Police and Law Enforcement

California police chief rips sentencing overhaul after officer's killing

Officer killed, partner wounded but expected to recover

 

A suburban Los Angeles police chief blasted California's criminal justice reform initiatives Tuesday, one day after a recently paroled gang member fatally shot one of his officers and wounded another.

"We need to wake up. Enough is enough," Whittier police Chief Jeff Piper told a news conference. "You're passing these propositions; you're creating these laws that are raising crimes. It's not good for our communities and it's not good for our officers, What you have today is an example of that."

Michael Christopher Mejia, 26, was arrested Monday after Whittier police Officer Keith Boyer was fatally shot and Officer Patrick Hazell was wounded as they responded to the site of a traffic accident.

Investigators say Mejia, a gang member whose face is covered in tattoos, killed his cousin, Roy Torres, 46, earlier Monday in East Los Angeles before stealing Torres' car. Mejia was driving through Whittier when he rear-ended another vehicle.

When Boyer and Hazell arrived at the scene, a driver pointed them to the vehicle that had rear-ended his car. As the officers approached Mejia, police said, he opened fire and the officers shot back.

Mejia was injured in the ensuring gun battle and remained hospitalized Tuesday. 

Mejia was sentenced to four years in prison in 2010 on a felony robbery charge as a member of a street gang and was paroled in 2014, according to Jeffrey Callison, a spokesman for the California Department of Corrections and Rehabilitation.

While on parole, Mejia was arrested again on grand theft and vehicle theft charges and sentenced to an additional two years in prison, Callison said.

Authorities said Mejia had been released from Pelican State Prison in April and placed on probation under a reform measure known as Assembly Bill (AB) 109 that allowed some convicted felons to serve their sentences in county jails and serve probation instead of being sent to state prisons and paroled.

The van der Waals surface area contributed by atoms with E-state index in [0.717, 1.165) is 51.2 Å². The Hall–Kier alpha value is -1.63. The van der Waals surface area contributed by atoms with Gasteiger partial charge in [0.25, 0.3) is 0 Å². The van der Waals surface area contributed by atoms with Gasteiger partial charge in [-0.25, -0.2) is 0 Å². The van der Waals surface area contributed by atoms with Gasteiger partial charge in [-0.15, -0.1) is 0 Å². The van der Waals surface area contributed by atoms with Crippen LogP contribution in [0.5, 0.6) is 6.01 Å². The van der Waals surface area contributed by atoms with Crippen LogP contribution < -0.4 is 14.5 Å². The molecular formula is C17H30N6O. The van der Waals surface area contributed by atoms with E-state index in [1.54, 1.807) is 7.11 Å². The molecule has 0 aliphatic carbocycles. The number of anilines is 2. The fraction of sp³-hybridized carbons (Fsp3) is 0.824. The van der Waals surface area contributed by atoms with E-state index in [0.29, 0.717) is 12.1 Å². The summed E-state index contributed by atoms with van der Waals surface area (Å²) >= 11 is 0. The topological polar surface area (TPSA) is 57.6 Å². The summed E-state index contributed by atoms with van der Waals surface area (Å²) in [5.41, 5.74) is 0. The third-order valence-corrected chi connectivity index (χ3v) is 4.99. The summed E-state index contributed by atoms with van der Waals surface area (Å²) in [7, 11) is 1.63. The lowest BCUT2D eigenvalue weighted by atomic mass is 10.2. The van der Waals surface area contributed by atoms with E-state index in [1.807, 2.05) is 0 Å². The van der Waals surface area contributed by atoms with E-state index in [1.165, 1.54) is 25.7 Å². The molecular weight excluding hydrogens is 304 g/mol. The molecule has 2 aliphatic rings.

Mejia had been arrested five times since April for violating his probation, most recently on Feb. 2, Los Angeles County sheriff's Lt. John Corina said.

Mejia's latest arrest was for "not cooperating with the search and seizure clause of his probation," sheriff's spokeswoman Nicole Nishida said. He was released on Feb. 11.

State law allowed him to be held for only 10 days after each of those five arrests, Corina said.

State Sen. Jeff Stone, a Republican, said Tuesday that Boyer's slaying "appears to be another example of the danger created by the passage of misleading propositions and bad legislation that have allowed dangerous criminals back onto the streets of California."

Piper and McDonnell also criticized Proposition 57, a reform measure that allows non-violent felons who normally wouldn't be eligible for parole to be considered for early release. State officials said that initiative has not yet been implemented and officials are still drafting the proposed regulations.

California Gov. Jerry Brown campaigned strongly for the ballot measure, unveiling a website and creating radio ads for the initiative that he said could help offenders change their lives.

Critics have said the initiatives pushed lower-level offenders onto the streets without sufficient deterrents against committing new crimes.

However, Callison denied the initiatives had any effect on Mejia's tenure behind bars. 

"None of the state's recent criminal justice reforms -- including AB 109, Proposition 47 or Proposition 57 -- impacted when this individual was released from state prison," Callison said.

The Associated Press contributed to this report.